If possible, use latex or water-based paint instead because they are made up of less hazardous ingredients. Latex paint is easy to apply and can be cleaned with soap and water. Latex paint also is less harmful to the environment than oil-based paint, which contains more hazardous ingredients.
Take leftover oil-based paint to a household hazardous waste collection facility or event.
Product Effects and Safer Alternatives
Corrosive: A chemical, (solid, liquid or gas), that can cause destructive damage to body tissues at the site of contact. It can cause severe burns to the skin and can "eat through" clothing, metal, and other materials.
Flammable: Can be ignited at almost any temperature. Spontaneously react with oxides.
Irritant: Causes soreness or inflammation of the skin, eyes, mucous membranes or respiratory system.
Oxidizer: An unstable chemical that can spontaneously react with flammables and releases oxygen.
Toxic: May cause injury or death upon ingestion (eating/drinking), absorption (touching) or inhalation (breathing into the lungs).
|Aerosol sprays||butanol, butane, propanol||flammable, irritant, explosive||pump-type sprays, potpourri|
|Ammonia-based cleaners||ammonia, ethanol||irritant, toxic, corrosive (Forms poison gas when mixed with bleach.)||vinegar, salt, and water for surfaces and baking soda and water for the bathroom.|
|Antifreeze||ethylene glycol||toxic (especially to pets)||unknown (use caution, take to a collection center)|
|Batteries||sulfuric acid, lead||corrosive, toxic||unknown (use caution, recycle)|
|Brake fluid||glycol ethers, heavy metals||flammable, toxic||unknown (take to a collection center)|
|Disinfectants||diethylene glycol, sodium, hypochlorite, phenols||corrosive, toxic||1/2 cup borax in 1 gallon of water|
|Drain opener||sodium hypochlorite, sodium/potassium hydroxide||corrosive, toxic||plunger, flush w/boiling water, 1/4 cup baking soda|
|Flea repellant||carbamates, organophosphate, pyrethrins||toxic||eucalyptus leaves where pet sleeps, brewer's yeast in diet|
|Floor/furniture polishes||diethylene glycol, petroleum distillates, nitrobenzene||flammable, toxic||1 part lemon juice w/2 parts olive or vegetable oil|
|Furniture stripper||acetone, methyl ethyl ketone, toluene xylenes||flammable, toxic||sandpaper|
|Latex paint||resins, glycol, ethers, esters||flammable||lime stone-based whitewash or casein-based paint|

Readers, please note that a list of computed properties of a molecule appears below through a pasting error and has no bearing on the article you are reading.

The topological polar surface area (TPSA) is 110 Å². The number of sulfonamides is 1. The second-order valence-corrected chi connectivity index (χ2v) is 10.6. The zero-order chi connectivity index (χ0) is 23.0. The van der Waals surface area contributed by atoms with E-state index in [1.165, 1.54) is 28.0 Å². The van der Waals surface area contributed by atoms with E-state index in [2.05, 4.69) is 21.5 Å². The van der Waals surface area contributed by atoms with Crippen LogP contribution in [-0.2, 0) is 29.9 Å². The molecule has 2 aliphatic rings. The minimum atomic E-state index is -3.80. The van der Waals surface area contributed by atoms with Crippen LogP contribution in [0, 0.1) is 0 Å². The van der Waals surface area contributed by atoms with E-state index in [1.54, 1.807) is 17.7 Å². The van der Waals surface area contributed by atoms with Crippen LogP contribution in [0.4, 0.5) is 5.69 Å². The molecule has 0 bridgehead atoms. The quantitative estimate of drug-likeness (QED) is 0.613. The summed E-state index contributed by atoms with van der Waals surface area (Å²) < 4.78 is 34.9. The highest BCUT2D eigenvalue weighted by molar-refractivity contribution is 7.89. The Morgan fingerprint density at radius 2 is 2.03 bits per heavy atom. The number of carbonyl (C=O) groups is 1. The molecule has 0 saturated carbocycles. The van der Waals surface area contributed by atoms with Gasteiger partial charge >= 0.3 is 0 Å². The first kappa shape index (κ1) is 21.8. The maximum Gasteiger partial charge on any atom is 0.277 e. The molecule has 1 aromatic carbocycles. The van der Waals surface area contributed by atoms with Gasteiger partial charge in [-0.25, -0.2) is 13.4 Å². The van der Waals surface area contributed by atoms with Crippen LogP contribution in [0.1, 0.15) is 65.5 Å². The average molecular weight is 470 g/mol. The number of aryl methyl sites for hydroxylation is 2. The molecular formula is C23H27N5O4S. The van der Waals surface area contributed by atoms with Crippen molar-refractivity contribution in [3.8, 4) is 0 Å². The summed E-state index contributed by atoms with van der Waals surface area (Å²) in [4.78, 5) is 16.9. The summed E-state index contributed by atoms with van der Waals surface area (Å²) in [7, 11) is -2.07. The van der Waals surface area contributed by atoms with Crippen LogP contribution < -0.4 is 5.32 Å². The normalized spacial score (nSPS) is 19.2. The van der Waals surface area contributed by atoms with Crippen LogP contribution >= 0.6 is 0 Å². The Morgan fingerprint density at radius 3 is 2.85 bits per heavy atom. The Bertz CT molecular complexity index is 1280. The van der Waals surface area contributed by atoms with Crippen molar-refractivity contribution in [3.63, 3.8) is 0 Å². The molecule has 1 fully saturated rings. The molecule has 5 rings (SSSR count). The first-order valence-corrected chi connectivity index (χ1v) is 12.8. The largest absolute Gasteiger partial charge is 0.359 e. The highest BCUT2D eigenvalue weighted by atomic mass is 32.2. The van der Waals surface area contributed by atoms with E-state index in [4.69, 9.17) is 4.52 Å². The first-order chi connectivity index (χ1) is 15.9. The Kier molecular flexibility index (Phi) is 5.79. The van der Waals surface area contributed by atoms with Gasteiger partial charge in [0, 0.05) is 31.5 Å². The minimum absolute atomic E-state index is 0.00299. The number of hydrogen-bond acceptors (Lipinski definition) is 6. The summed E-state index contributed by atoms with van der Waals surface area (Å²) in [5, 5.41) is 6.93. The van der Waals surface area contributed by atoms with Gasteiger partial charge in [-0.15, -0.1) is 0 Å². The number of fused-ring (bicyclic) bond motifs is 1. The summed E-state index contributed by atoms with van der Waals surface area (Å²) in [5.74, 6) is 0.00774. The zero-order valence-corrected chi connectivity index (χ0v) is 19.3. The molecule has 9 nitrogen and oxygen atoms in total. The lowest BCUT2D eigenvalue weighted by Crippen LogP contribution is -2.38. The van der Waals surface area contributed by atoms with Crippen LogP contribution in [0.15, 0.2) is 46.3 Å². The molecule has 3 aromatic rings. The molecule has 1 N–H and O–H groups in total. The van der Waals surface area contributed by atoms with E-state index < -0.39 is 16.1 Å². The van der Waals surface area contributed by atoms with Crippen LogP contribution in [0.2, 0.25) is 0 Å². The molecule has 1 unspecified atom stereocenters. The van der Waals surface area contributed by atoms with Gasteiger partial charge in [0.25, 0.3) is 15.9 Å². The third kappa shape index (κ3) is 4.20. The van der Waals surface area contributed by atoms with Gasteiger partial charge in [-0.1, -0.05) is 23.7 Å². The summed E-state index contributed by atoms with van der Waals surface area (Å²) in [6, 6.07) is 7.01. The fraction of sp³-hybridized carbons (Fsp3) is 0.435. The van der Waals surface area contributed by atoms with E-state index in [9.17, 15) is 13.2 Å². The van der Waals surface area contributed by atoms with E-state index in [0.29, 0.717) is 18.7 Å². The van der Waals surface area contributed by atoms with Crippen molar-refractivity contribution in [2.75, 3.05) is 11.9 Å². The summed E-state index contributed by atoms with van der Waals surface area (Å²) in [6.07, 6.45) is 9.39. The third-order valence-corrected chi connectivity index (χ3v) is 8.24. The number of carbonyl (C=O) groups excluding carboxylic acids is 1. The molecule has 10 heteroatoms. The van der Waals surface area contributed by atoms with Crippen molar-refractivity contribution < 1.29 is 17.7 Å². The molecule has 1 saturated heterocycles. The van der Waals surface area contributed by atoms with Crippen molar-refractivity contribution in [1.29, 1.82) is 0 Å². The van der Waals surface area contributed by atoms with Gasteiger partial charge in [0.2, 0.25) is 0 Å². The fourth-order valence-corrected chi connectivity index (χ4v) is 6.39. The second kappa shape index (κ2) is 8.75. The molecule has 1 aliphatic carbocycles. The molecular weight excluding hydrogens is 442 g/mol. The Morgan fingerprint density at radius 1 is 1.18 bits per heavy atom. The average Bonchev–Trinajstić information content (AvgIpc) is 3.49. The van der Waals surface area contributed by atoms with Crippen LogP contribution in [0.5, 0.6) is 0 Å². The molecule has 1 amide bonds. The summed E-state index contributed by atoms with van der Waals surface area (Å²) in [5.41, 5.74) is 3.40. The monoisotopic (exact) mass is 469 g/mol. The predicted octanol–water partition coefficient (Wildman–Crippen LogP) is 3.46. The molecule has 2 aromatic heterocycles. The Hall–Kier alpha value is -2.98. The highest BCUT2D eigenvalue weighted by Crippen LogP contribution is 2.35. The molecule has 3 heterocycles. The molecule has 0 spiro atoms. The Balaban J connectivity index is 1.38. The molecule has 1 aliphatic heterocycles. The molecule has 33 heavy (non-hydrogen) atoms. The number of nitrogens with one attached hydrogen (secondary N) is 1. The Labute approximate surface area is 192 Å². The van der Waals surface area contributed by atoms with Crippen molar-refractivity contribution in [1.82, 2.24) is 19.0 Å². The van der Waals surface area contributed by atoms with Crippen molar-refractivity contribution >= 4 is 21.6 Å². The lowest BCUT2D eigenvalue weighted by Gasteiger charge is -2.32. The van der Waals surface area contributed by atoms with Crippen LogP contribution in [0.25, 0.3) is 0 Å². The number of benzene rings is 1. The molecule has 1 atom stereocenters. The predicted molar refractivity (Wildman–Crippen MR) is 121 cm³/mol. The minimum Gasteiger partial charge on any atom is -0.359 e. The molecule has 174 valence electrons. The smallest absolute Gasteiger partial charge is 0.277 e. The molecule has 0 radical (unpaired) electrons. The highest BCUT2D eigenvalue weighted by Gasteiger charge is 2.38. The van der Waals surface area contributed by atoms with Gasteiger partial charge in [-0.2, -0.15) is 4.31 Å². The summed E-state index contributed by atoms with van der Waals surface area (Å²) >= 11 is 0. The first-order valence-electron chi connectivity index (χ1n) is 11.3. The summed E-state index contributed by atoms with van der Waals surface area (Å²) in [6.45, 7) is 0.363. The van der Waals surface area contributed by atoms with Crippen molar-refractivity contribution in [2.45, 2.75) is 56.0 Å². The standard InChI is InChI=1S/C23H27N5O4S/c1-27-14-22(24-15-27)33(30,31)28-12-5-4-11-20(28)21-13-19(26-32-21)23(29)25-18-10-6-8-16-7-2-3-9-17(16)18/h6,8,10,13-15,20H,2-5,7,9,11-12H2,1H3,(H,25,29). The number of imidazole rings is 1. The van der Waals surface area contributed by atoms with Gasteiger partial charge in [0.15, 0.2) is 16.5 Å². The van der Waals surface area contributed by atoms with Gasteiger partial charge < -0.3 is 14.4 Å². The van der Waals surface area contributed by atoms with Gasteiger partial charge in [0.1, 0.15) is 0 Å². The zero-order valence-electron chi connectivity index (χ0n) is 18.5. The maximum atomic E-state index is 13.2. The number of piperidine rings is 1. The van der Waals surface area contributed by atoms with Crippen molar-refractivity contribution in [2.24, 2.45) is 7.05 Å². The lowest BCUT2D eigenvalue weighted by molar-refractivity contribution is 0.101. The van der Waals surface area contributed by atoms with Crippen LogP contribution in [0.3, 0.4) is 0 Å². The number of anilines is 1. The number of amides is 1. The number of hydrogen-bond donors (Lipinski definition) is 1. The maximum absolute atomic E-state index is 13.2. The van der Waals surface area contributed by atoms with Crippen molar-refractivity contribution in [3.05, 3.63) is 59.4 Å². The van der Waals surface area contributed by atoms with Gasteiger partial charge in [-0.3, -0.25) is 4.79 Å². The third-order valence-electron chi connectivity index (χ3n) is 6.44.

|Oil-based paints||ethylene, aliphathydro-carbons, petroleum distillates||flammable, toxic||latex or water-based paints|
|Oven cleaner||potassium, sodium hydroxide, ammonia, lye||corrosive, toxic||baking soda and water, salt on spills that are still warm|
|Photographic chemicals||silver, acetic acid, ferrocyanide, hydroquinone||corrosive, toxic, irritant||unknown (use caution, take to collection center)|
|Pool chemicals||muriatic acid, sodium hypochlorite algicide||corrosive, toxic||unknown (use caution, use until gone take to a collection center)|
|Rat and mouse killer||lead arsenate, coumarins (warfarin) strychnine||toxic||remove food and water sources, clear harborage, cover holes and drains rats may enter, use mechanical traps. Get a cat.|
|Roach and ant killer||organo-phosphates, carbamates||toxic||roaches: traps, boric acid. Ants: chili pepper/cream of tartar in ants' path|
|Rug and upholstery cleaners||naphthalene, oxalic acid, diethylene glycol||irritant, toxic, corrosive||dry corn starch sprinkled on the rug then vacuumed up|
|Toilet bowl cleaner||muriatic or oxalic paradi-chlorobenzene calcium hypochlorite||irritant, toxic, corrosive||toilet brush and baking soda; mild detergent|
|Thinners and turpentine||n-butyl alcohol, isobutyl keytone, petroleum distillates||flammable||use water with water-based paints|
|Transmission fluid||hydrocarbons mineral spirits||flammable, toxic||unknown (take to a collection center)|
|Used oil||hydrocarbons, (e.g. benzene) heavy metals||flammable, toxic||unknown (recycle) NOTE: It is illegal to dispose of oil on/in the ground.|